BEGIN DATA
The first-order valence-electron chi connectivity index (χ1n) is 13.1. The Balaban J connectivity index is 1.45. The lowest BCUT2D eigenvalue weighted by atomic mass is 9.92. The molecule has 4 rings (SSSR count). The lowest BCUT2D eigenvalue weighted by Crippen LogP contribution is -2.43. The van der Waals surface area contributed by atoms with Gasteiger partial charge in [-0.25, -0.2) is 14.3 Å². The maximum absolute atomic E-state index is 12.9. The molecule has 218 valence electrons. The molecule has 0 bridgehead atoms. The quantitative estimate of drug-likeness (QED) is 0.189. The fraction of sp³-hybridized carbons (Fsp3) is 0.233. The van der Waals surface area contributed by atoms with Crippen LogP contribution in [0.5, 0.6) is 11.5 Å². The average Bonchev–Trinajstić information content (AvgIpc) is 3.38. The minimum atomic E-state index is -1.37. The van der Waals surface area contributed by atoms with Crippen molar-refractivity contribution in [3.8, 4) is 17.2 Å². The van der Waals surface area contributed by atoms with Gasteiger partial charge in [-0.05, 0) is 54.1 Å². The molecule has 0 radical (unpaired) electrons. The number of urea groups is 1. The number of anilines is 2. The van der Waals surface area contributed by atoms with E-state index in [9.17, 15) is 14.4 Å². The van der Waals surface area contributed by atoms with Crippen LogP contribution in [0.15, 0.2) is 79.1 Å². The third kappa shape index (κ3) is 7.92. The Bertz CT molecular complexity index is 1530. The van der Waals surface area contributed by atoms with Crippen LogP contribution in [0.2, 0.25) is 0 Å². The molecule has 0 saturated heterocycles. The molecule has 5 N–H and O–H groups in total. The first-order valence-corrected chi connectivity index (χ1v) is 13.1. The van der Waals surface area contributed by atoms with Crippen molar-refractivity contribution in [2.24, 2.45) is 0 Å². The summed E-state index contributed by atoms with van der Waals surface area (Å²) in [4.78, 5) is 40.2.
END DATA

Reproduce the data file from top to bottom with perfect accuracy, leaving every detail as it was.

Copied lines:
The first-order valence-electron chi connectivity index (χ1n) is 13.1. The Balaban J connectivity index is 1.45. The lowest BCUT2D eigenvalue weighted by atomic mass is 9.92. The molecule has 4 rings (SSSR count). The lowest BCUT2D eigenvalue weighted by Crippen LogP contribution is -2.43. The van der Waals surface area contributed by atoms with Gasteiger partial charge in [-0.25, -0.2) is 14.3 Å². The maximum absolute atomic E-state index is 12.9. The molecule has 218 valence electrons. The molecule has 0 bridgehead atoms. The quantitative estimate of drug-likeness (QED) is 0.189. The fraction of sp³-hybridized carbons (Fsp3) is 0.233. The van der Waals surface area contributed by atoms with Crippen LogP contribution in [0.5, 0.6) is 11.5 Å². The average Bonchev–Trinajstić information content (AvgIpc) is 3.38. The minimum atomic E-state index is -1.37. The van der Waals surface area contributed by atoms with Crippen molar-refractivity contribution in [3.8, 4) is 17.2 Å². The van der Waals surface area contributed by atoms with Gasteiger partial charge in [-0.05, 0) is 54.1 Å². The molecule has 0 radical (unpaired) electrons. The number of urea groups is 1. The number of anilines is 2. The van der Waals surface area contributed by atoms with E-state index in [9.17, 15) is 14.4 Å². The van der Waals surface area contributed by atoms with Crippen LogP contribution in [0.15, 0.2) is 79.1 Å². The third kappa shape index (κ3) is 7.92. The Bertz CT molecular complexity index is 1530. The van der Waals surface area contributed by atoms with Crippen LogP contribution in [0.2, 0.25) is 0 Å². The molecule has 0 saturated heterocycles. The molecule has 5 N–H and O–H groups in total. The first-order valence-corrected chi connectivity index (χ1v) is 13.1. The van der Waals surface area contributed by atoms with Crippen molar-refractivity contribution in [2.24, 2.45) is 0 Å². The summed E-state index contributed by atoms with van der Waals surface area (Å²) in [4.78, 5) is 40.2.